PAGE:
Tuesday, November 18, 2014
3 Reasons to (Not) Watch 300: Rise of an Empire
"You've come a long way to stroke your cock while you watch real men train."
There are exactly three reasons to (not) watch 300: Rise of an Empire.
The best of these reasons is Eva Green. She's the reason I watched it, and ignoring all the movie's other shortcomings I was not disappointed in her. She has massive screen presence. She's so deliciously evil as Artemisia I often found myself rooting for her (evil) Persians instead of the (good) Greeks. She manages to infiltrate a movie full to the brim with gigantic men and tower over them with her sinister sneer and calculating eyes. She brings life to the hollow cavern the movie calls a script. And she does it without batting an eye or breaking a sweat.
The second is a show-stoppingly hilarious sex scene between the two opposing leads. Very little happens in the movie: the first 15 minutes set up the reason for the two forces to battle, and then they do just that for the rest of the run time. But right in the middle, right at the film's structural—and in the case literal—climax, the two sides quit fighting with their weapons in order to get together and fight with their genitals. And a fight it truly is: they grapple and thrust at each other as if their organs were blades, and their moans are an indistinguishable mix of pleasure and pain. I was in stitches.
And the third is an action set piece during the final battle which I have to admit was actually pretty awesome. While there was clearly some effort put into all of the choreography, most of it ends up looking like b-roll footage scrapped together from leftovers of the original 300. But not here. Here we have a naval battle in which Themistocles rides a horse across the tops of the attacking navy and into the heart of the enemy fleet, straight to Artemisia. The blend of live action footage and computer animation makes it look like a single take, and while its artifice is obvious, so is its careful orchestration. There are loving hands pulling the strings, and it shows on screen.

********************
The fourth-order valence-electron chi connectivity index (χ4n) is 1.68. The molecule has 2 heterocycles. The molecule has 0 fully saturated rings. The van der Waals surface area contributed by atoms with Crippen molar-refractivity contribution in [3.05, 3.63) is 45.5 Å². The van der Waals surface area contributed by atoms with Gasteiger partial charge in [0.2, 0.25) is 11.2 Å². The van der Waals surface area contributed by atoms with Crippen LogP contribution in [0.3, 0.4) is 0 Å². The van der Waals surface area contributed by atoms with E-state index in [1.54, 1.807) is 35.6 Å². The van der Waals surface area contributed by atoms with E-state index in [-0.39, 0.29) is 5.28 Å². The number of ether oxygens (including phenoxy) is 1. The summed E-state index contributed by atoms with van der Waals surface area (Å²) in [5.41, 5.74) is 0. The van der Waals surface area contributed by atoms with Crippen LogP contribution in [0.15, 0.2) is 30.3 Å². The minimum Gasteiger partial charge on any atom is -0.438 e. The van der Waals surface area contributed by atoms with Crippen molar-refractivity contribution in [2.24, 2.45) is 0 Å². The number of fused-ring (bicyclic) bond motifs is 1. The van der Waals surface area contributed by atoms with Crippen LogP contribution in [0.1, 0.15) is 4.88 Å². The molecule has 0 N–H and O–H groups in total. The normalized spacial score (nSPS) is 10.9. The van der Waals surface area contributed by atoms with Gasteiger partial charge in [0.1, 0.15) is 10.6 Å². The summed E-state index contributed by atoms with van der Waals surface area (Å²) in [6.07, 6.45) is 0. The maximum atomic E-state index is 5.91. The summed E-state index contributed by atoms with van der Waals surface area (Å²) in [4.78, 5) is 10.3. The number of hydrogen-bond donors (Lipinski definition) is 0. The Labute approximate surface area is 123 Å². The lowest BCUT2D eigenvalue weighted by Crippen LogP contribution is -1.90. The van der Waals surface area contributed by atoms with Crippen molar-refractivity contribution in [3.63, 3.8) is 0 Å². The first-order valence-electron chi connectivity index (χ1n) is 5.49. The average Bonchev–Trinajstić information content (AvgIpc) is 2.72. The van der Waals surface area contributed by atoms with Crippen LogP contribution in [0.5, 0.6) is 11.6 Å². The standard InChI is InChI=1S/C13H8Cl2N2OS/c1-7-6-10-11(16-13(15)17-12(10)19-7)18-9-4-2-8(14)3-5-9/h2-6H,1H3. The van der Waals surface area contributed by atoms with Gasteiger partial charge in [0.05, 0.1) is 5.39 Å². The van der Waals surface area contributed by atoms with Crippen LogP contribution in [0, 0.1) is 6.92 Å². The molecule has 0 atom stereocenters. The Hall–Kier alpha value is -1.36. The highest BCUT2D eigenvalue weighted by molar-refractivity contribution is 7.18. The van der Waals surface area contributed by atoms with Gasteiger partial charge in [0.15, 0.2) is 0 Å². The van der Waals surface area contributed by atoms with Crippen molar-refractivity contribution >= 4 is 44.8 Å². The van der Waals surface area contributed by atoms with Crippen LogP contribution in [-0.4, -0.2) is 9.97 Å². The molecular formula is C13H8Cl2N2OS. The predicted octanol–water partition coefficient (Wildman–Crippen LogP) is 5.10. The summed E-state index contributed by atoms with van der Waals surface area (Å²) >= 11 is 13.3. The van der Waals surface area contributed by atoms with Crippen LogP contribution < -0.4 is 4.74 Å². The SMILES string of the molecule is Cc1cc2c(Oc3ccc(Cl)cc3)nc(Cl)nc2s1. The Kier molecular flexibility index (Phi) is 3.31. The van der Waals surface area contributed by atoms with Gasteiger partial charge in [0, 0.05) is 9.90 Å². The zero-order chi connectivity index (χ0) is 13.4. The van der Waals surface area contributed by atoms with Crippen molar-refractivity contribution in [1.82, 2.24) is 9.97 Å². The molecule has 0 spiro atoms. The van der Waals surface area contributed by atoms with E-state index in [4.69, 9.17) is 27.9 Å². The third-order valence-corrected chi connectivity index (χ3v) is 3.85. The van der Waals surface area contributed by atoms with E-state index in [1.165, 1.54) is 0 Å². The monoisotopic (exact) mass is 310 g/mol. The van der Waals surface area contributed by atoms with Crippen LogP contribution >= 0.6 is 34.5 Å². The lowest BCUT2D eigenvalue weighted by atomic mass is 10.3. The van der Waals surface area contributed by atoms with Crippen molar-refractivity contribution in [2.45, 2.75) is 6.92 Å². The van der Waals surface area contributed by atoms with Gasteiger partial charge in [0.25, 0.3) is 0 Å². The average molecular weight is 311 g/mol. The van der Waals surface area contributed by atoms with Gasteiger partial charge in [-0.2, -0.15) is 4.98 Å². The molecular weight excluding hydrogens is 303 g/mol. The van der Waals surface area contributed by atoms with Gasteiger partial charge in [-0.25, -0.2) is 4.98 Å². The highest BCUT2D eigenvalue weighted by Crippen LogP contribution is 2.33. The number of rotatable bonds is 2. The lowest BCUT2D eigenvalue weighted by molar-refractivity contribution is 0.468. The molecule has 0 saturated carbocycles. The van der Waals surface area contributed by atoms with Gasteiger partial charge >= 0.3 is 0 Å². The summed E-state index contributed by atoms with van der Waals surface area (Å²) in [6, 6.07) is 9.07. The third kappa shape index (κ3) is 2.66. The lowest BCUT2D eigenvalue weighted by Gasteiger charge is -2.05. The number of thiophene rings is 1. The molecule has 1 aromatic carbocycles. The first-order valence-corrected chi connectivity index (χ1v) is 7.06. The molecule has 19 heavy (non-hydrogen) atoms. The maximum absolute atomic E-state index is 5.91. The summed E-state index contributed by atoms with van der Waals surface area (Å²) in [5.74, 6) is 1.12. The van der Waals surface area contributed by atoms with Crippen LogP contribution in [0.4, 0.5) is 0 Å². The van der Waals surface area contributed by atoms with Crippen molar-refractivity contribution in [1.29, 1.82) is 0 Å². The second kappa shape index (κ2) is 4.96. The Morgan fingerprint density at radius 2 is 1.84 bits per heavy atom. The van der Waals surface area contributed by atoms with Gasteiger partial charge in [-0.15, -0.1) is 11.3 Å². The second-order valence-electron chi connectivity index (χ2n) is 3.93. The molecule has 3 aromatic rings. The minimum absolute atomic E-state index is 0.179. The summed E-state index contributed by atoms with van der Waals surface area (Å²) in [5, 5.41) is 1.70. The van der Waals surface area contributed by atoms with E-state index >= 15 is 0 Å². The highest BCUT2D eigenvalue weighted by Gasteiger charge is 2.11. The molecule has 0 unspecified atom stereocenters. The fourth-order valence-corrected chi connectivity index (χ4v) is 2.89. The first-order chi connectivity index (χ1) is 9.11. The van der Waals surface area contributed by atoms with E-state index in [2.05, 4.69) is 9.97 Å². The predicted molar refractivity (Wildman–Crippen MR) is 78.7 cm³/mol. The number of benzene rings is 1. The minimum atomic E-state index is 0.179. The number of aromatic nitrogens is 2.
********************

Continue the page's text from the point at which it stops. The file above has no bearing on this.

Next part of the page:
Everything else is just about as bad as you'd expect from a shameless cash-grab sequel like this. What would this movie even be without the original 300 to lend it credence? The digital special effects are obvious, the overabundant speeches are vacuous, the characters are flat, and the plot is nonexistent. There's so much slow motion that if you played the movie at full speed from start to finish it would run under an hour. The entire movie is a thin excuse to reproduce the series of visual flourishes created in the original film without building on them or using them in new ways.
But I suppose there are enjoyable elements in it, even if they're few and far between.
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